This step tells our single peasant to build a barracks at the location (15,45). The false is to indicate that the coordinates are absolute and not relative to the peasant.


The next behavior trains some footmen for our rush.

    sequential behavior TrainFootmen() {
        precondition { (PlayerWME barracks::BARRACKS soldier::SOLDIER playerID::ME) 
                       (UnitWME type==BARRACKS objectID::barracks playerID==ME) }

Similar to before, this precondition has the end effect of extracting the ID of the barracks that we just built.

        subgoal Train(barracks, SOLDIER);
        subgoal Train(barracks, SOLDIER);
    }

This trains two footmen.


The last behavior performs the actual attack logic.

    sequential behavior KillEnemyUnit() {
        precondition {(PlayerWME soldier::SOLDIER playerID::ME)
                (UnitWME objectID::enemy playerID!=ME) 

Note that enemy will represent any unit (person or building) that does not belong to the agent.

                (UnitWME objectID::soldier0 type==SOLDIER playerID==ME)
                (UnitWME objectID::soldier1 type==SOLDIER playerID==ME objectID!=soldier0) }

We need to grab the two footmen we just trained, so we find them by their type. Note that in the second test we need to explicitly find the footman (soldier1) who is not the first one (soldier0).

 
        act attack(soldier0, enemy); 
        act attack(soldier1, enemy); 
        with (success_test{(UnitWME objectID==enemy currHitPoints<=0)}) wait;
    }

This part tells the soldiers to attack the enemy unit until it is dead. Note that the condition of the success test is a little brittle; if the footmen get "distracted" and stop attacking (i.e. a peasant they were attacking disappears into a mine and comes out later), they may wait in the success test forever if the attackee does not die. The command to attack is only issued once at the beginning of the behavior.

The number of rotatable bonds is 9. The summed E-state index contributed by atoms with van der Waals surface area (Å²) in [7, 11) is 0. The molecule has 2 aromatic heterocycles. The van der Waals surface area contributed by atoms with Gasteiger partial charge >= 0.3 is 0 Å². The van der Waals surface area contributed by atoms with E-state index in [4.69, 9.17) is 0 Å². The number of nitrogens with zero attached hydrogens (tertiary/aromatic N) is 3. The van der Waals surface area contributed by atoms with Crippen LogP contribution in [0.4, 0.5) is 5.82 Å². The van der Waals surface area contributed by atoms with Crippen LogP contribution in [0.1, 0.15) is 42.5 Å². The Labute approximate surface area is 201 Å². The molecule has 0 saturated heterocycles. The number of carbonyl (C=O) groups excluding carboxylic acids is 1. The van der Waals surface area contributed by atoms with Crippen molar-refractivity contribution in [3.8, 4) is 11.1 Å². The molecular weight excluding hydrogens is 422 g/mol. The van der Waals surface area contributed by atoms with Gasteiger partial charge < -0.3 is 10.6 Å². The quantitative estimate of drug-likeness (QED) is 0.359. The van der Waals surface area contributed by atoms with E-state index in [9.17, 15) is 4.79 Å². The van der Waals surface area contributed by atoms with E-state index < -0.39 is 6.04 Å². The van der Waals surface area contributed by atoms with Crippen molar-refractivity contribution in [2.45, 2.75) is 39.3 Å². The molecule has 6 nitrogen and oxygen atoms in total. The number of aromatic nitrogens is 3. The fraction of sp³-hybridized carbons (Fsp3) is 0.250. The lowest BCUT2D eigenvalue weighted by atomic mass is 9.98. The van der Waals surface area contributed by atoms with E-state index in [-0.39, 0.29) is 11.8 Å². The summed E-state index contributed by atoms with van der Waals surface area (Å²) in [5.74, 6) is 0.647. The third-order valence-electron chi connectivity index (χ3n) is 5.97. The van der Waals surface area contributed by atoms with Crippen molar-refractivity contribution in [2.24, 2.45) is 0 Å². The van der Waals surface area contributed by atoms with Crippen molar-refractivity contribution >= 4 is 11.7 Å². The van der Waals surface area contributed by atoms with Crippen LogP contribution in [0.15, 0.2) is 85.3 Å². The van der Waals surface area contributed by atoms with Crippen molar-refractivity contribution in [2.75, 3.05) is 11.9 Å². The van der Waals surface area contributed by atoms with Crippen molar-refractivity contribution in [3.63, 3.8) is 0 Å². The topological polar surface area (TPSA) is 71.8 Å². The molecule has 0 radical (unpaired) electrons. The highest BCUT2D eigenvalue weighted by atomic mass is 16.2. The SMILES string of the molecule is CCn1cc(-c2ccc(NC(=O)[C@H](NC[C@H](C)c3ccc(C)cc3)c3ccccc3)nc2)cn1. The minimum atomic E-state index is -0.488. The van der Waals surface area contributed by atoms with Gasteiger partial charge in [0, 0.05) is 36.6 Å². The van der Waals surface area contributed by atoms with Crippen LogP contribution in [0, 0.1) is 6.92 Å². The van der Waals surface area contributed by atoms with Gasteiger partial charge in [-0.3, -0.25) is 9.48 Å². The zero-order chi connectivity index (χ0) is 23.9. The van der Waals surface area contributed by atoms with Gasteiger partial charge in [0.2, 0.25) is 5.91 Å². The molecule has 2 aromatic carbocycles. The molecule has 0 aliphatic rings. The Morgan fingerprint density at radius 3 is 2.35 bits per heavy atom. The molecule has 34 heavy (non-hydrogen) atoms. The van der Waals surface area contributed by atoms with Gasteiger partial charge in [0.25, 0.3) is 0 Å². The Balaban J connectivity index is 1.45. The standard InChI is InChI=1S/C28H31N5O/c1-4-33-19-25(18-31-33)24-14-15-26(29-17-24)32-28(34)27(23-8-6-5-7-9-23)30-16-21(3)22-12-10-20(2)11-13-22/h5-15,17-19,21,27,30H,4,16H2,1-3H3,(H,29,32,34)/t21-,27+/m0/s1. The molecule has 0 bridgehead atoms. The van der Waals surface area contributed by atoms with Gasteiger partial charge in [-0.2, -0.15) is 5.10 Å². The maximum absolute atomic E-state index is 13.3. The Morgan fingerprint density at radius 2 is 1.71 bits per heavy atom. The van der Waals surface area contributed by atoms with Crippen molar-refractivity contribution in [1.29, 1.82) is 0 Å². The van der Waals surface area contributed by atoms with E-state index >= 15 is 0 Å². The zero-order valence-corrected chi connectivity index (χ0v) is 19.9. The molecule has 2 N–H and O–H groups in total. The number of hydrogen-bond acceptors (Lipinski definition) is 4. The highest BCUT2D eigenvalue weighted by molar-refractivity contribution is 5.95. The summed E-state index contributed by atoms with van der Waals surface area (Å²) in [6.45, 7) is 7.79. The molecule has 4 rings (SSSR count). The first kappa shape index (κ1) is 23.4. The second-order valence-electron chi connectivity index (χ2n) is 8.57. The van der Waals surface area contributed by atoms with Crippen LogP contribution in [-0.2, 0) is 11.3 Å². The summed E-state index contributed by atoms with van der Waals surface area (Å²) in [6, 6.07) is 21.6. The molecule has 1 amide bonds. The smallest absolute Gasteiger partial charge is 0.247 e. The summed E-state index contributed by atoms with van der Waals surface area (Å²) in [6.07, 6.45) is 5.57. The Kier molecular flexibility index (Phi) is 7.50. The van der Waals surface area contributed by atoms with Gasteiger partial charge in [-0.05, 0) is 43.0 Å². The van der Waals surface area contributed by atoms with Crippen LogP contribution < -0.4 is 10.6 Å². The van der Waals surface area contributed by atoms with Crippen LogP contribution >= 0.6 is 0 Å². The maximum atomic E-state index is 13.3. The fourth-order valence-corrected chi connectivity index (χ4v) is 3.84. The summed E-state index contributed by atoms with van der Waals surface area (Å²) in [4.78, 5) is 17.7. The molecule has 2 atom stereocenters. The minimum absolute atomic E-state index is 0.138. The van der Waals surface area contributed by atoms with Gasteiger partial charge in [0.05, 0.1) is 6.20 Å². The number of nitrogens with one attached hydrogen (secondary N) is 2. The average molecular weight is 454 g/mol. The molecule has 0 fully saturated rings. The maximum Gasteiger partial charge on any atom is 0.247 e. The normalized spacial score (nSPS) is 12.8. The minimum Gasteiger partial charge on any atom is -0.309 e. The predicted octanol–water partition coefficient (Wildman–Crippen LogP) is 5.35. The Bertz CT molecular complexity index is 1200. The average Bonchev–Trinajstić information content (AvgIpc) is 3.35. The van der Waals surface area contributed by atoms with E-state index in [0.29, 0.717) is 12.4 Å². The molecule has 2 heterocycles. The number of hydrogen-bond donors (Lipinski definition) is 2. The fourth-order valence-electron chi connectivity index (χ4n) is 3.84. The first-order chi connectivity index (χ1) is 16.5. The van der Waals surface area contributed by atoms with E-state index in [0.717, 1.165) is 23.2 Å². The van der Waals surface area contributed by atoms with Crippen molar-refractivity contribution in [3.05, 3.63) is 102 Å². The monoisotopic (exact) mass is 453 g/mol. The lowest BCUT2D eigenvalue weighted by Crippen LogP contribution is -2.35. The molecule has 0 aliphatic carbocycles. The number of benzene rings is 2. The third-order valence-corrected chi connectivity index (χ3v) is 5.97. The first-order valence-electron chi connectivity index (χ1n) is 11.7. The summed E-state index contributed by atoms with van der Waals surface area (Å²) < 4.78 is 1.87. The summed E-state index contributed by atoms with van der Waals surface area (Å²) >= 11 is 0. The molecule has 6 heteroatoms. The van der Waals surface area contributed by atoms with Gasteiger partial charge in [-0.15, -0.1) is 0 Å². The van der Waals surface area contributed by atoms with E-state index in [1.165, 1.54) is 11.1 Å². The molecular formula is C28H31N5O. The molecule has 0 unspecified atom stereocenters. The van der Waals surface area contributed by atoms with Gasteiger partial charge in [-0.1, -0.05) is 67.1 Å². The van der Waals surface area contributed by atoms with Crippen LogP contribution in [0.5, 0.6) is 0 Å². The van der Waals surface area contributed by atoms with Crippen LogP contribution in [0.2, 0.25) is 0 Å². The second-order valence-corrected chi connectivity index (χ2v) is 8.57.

High-Level Driver Code

The following is simply the driver code; it invokes the main behaviors.

    sequential behavior Rush() {
        subgoal BuildBarracks();
        subgoal TrainFootmen();
        with (persistent) subgoal KillEnemyUnit();
    }

This is the top-level recipe for the rush: build a barracks, train two footmen, and attack enemy units one-by-one until there are none left. Note that KillEnemyUnit only kills one unit at a time, so we have made it persistent to continue killing enemy units.

    initial_tree {
        subgoal Rush();
    }
}

Note that we can't just put all of Rush()'s steps into the initial tree; because the initial tree is a collection behavior (i.e. the steps can run in parallel), the order of their execution wouldn't be guaranteed (unless we used priority annotations).


Using Rush.abl

Compiling

% ls wargusagents
Rush.abl
% ablc wargusagents/Rush.abl
Reading from file wargusagents/Rush.abl . . .
wargusagents/Rush.abl parsed successfully.
Generating code . . .
ABL compiler took: 1.703 seconds
% javac -cp $ABLPATH:. wargusagents/*.java
Note: wargusagents/Rush_Preconditions.java uses unchecked or unsafe operations.
Note: Recompile with -Xlint:unchecked for details.

Use -g with ablc if you want to enable the ABL debugger, e.g. ablc -g wargusagents/Rush.abl

Running

  1. Run stratagus.exe
  2. Run java -cp $ABLPATH:. wsm.RunBot wargusagents.Rush ... the program will appear to hang at the prompt but is actually waiting for the game to start.
  3. Click "Single Player Game".
  4. Select the "GoW-lite.pud" scenario (click "Select Scenario").
  5. Click "Start Game".
  6. Watch the ensuing fun.